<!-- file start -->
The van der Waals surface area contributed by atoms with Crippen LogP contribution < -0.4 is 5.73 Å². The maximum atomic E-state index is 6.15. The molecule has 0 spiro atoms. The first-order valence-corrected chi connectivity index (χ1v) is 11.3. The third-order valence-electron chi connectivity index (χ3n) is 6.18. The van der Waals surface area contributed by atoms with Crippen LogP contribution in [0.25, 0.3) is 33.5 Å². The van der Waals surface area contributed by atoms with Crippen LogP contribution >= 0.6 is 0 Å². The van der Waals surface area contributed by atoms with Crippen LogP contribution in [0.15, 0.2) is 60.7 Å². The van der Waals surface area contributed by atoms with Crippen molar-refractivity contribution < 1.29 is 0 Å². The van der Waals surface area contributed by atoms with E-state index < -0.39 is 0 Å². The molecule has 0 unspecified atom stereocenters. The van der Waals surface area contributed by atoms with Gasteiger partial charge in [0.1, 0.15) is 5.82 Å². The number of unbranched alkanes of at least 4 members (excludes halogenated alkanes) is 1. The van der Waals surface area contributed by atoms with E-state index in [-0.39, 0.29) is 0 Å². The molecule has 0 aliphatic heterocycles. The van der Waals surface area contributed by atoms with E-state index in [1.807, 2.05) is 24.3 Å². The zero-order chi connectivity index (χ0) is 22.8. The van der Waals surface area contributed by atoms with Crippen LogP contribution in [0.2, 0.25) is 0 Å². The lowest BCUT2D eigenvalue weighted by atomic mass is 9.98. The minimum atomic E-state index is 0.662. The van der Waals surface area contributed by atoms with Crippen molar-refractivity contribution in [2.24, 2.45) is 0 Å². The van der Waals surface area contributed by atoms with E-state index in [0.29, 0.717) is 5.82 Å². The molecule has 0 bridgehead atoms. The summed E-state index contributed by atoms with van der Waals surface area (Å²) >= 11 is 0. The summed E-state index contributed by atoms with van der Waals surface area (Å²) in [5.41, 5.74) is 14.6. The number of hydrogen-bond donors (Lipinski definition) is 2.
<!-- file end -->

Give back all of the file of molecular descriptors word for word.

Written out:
The van der Waals surface area contributed by atoms with Crippen LogP contribution < -0.4 is 5.73 Å². The maximum atomic E-state index is 6.15. The molecule has 0 spiro atoms. The first-order valence-corrected chi connectivity index (χ1v) is 11.3. The third-order valence-electron chi connectivity index (χ3n) is 6.18. The van der Waals surface area contributed by atoms with Crippen LogP contribution in [0.25, 0.3) is 33.5 Å². The van der Waals surface area contributed by atoms with Crippen LogP contribution >= 0.6 is 0 Å². The van der Waals surface area contributed by atoms with Crippen LogP contribution in [0.15, 0.2) is 60.7 Å². The van der Waals surface area contributed by atoms with Crippen molar-refractivity contribution < 1.29 is 0 Å². The van der Waals surface area contributed by atoms with E-state index < -0.39 is 0 Å². The molecule has 0 unspecified atom stereocenters. The van der Waals surface area contributed by atoms with Gasteiger partial charge in [0.1, 0.15) is 5.82 Å². The number of unbranched alkanes of at least 4 members (excludes halogenated alkanes) is 1. The van der Waals surface area contributed by atoms with E-state index in [-0.39, 0.29) is 0 Å². The molecule has 0 aliphatic heterocycles. The van der Waals surface area contributed by atoms with E-state index in [1.807, 2.05) is 24.3 Å². The zero-order chi connectivity index (χ0) is 22.8. The van der Waals surface area contributed by atoms with Crippen LogP contribution in [0.2, 0.25) is 0 Å². The lowest BCUT2D eigenvalue weighted by atomic mass is 9.98. The minimum atomic E-state index is 0.662. The van der Waals surface area contributed by atoms with Crippen molar-refractivity contribution in [2.24, 2.45) is 0 Å². The van der Waals surface area contributed by atoms with E-state index in [0.29, 0.717) is 5.82 Å². The molecule has 0 bridgehead atoms. The summed E-state index contributed by atoms with van der Waals surface area (Å²) >= 11 is 0. The summed E-state index contributed by atoms with van der Waals surface area (Å²) in [5.41, 5.74) is 14.6. The number of hydrogen-bond donors (Lipinski definition) is 2.